Saint Saul: A Skeleton Key to the Historical Jesus | Book, Essay
- Book description:
In Saint Saul, Donald Harman Akenson offers a lively and provocative account of what we can learn about Jesus by reading the letters of Paul. As the only direct evidence of Jesus we have that were composed before the destruction of the Second Temple in 70 CE forever altered the outlook of the Christian and Jewish faiths, Akenson claims that these letters are the most reliable source of information. He dismisses the traditional method of searching for facts about Jesus by looking for parallels among the four gospels because they were handed down to us as a unit by a later generation. Akenson painstakingly recreates the world of Christ, a time rich with ideas, prophets, factions, priests, savants, and god-drunk fanatics. He insistently stresses throughout the Jewishness of Jesus, referring to Jesus and Paul as Yeshua and Saul, as they were then known. As an eminent historian, Akenson approaches his subject with a fresh eye and a scholarly rigor that is all too rare in this hotly disputed field.
- Book Authors:
- [ From book The United States and Ireland ( 1973 ) : ] Donald Harman Akenson teaches history at Queen 's University in Kingston, Ontario. He was born in Minneapolis, took his grades at Yale and Harvard, and taught and held administrative places at both of those universities. He is the writer of The Irish Education Experiment ( 1970 ) ; The Church of Ireland ( 1971 ) ; and Education and Enmity: The Control of Schooling in Northern Ireland ( 1973 ) .
Saint Saul: A Skeleton Key to the Historical Jesus Essay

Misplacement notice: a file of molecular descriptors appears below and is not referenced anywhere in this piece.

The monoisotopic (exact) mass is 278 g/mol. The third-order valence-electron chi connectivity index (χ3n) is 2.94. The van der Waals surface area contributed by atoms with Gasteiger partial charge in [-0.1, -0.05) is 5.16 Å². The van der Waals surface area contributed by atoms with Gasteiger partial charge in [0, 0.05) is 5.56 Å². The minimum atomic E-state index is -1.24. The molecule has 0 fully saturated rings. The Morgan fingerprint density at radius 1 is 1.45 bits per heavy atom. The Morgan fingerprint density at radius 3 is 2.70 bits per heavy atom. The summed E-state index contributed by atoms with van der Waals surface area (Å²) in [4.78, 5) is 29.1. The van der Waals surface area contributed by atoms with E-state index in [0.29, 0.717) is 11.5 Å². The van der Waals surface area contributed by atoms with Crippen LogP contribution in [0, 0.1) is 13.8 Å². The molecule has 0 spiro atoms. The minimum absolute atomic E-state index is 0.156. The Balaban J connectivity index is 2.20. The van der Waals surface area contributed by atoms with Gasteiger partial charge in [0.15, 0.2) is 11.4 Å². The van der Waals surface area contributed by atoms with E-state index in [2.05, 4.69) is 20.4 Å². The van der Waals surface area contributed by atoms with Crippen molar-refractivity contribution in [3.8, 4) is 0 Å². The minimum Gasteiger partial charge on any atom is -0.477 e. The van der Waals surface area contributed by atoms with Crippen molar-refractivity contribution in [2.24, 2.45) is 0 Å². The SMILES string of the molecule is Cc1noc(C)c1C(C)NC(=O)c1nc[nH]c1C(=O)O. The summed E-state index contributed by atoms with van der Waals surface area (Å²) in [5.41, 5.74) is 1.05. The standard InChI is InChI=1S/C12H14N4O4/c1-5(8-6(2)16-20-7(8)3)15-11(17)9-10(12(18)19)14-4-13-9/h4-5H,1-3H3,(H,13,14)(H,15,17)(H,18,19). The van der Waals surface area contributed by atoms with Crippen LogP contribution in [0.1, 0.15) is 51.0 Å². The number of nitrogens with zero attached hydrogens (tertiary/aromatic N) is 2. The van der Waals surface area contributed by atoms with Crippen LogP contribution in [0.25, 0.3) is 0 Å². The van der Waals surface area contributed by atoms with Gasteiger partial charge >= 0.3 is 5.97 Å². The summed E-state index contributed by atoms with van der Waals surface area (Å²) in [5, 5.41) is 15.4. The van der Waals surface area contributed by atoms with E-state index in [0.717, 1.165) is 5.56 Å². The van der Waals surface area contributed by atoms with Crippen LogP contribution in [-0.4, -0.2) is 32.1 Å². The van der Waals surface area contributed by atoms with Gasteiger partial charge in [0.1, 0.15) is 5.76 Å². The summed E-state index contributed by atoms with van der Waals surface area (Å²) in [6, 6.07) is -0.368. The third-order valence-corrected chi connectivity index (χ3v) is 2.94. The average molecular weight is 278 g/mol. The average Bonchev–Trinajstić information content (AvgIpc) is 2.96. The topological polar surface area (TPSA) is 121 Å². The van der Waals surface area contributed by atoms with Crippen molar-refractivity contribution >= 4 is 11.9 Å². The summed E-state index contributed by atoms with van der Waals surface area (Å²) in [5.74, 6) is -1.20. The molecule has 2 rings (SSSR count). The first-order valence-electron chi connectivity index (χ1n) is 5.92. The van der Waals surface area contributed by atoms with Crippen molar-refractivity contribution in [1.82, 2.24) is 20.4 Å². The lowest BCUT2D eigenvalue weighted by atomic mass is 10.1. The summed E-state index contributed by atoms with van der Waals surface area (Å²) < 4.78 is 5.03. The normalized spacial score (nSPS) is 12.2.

- The author seeks - through an analysis of everything known about Paul - to make a skeleton key to unlock the historical Jesus. But the writer forgets or ignores one thing that undermines his thesis from the start - Paul knows non Jesus. This deficiency of acknowledgment led Alvin Boyd Kuhn to title one the chapters of his work Who is this King of Glory, 'The Shout of Paul 's Silence. If Paul were talking about an historical Jesus Christ, his descriptions of his visits to Jerusalem would hold been wholly different and wholly respectful ; something like, ... and the really brother of our Lord Jesus, James himself told me how our Lord cleansed... There is nil remotely like this in any of Paul 's existent Hagiographas and he has no regard at all for Peter and is ambivalent towards the group in Jerusalem that identified itself as the household of the Lord. This alone should do it clear that Paul 's Christ is something other than a actual integrated God named Jesus. Finally, no affair how you do the math, if one compares Paul 's most likely day of the month of birth with the likely day of the months for the birth of Jesus, they must hold been alive at the same clip - at least long plenty for Paul to hold heard something about Jesus while Jesus was still alive. This creates all kinds of jobs does n't it? In short, Mr. Akenson 's cognition is exceeding. However, its quality and his penetrations are marred by his premise that there was a living The nazarene who was the one Jesus and God incorporate -- as a actual misunderstanding of the Gospels may connote. This blinds him to the deductions of Paul 's ain Hagiographas - that the Jesus narrative is a signifier of a Hebrew death and raising god-man fable in which it is believed that everyone may hold a Christ within. Like it or non, Paul 's existent Hagiographas ( minus the ulterior alterations, corrections, interpolations, and outright counterfeits ) show that he was so a, or the first, Gnostic. Therefore one can non take his Hagiographas and seek to change by reversal engineer a Jesus from them. That is something that would be beyond even the brightest heads of Area 51 -- if they exist. Akenson offers a reasonably consecutive frontward Christian premiss, but one coming from a secular broad tradition that is rather dumbfounding: Paul offers a better glance of the historical Jesus than the Gospels or other Hagiographas. Because Paul is composing from a pre-70 ( i.e. before the devastation of the temple ) clip period, he has non been effected by the theological catastrophe that all other New Testament authors have. Akenson 's book is a antic layman or historical review of the Quest for the Historical Jesus, even if a few of his claims are reasonably unstable. I do happen it interesting, nevertheless, that, while prosecuting a great trade of moderate and broad spiritual bookmans, there is no reference of N. T. Wright. Still, a really interesting work of history. Saint Saul: A Skeleton Key to the Historical Jesus was yet another unplanned deliverance from Half Price Books ( I grabbed a similar new transcript of Bart Ehrman 's latest book, Forged: Writing in the Name of God -- Why the Bible 's Writers Are Not Who We Think They Are, excessively ) . This book by Donald Harman Akenson is a wonderfully elaborate and compellingly argued appraisal of what we think we know - and what small we can trust to cognize - about the early old ages of what became Christianity. Akenson reminds us that the lone beginning of information really written down during the period between the decease of Yeshua of Nazareth and the Destruction of the Temple was Saul of Tarsus, and he guides our hunt for our hints at that place. In making so he hews a way between traditional orthodoxy and reactionist fundamentalism and the desirous liberalism of the Jesus Seminar and what he calls the Q industry. Very interesting material. Akenson 's earlier Exceling Wonder sounds really interesting as good. I 'm non a pupil. I enjoy reading books about historical epochs that I like, although this is non truly one of them. The book was really good written but the authorship manner was instead academic. It was full of words I had ne'er seen before. I spent a batch of clip looking things up in the built in lexicon on my Kindle. There were besides a batch of words the lexicon had ne'er seen before. I have a really big vocabulary, so finding words that even the lexicon had ne'er seen before was instead amusing. He besides has the wont of explicating all of those new words in his text the first clip he uses them. You do n't truly necessitate the built in dictionary. Opened up a whole universe to me, the historical context of the Jesus chap, what was traveling on around him and would hold influenced his development. Saul ( Paul ) is revealed as the gospel author who lived most closely to this clip ( he did n't cognize Jesus, but he knew his brother! ) . He is a great character in his ain right ( rite? ) -- Akenson efficaciously portrays the adult male as a conflicted, complex adult male, a searcher, whose Gospel is most brooding of the temper and worlds of the times. This got to be difficult work by about two tierces of the manner through, as Akenson goes into the eternal scholarly and non-scholarly argument about the Gospels. Still, a absorbing read, in peculiar the disclosures ( no, non those 1s ) about the comparatively new constructs of a celestial hereafter and of one individual giving for another 's wickednesss which were being floated around the clip that Jesus arrived. Easily the BEST book on the historical Jesus I 've of all time read ( and as a once-upon-a-time grad pupil in divinity, I read rather a few ) . Akenson is a truly delicious author, electrifying the scholarship he surveys. Saint Saul is intentionally impartial as to affairs of religion, but brims with gusto and acid humor. His return on the Jesus Seminar is side-splitting, which ( to state the least ) is a compliment one seldom pays to works on Christology.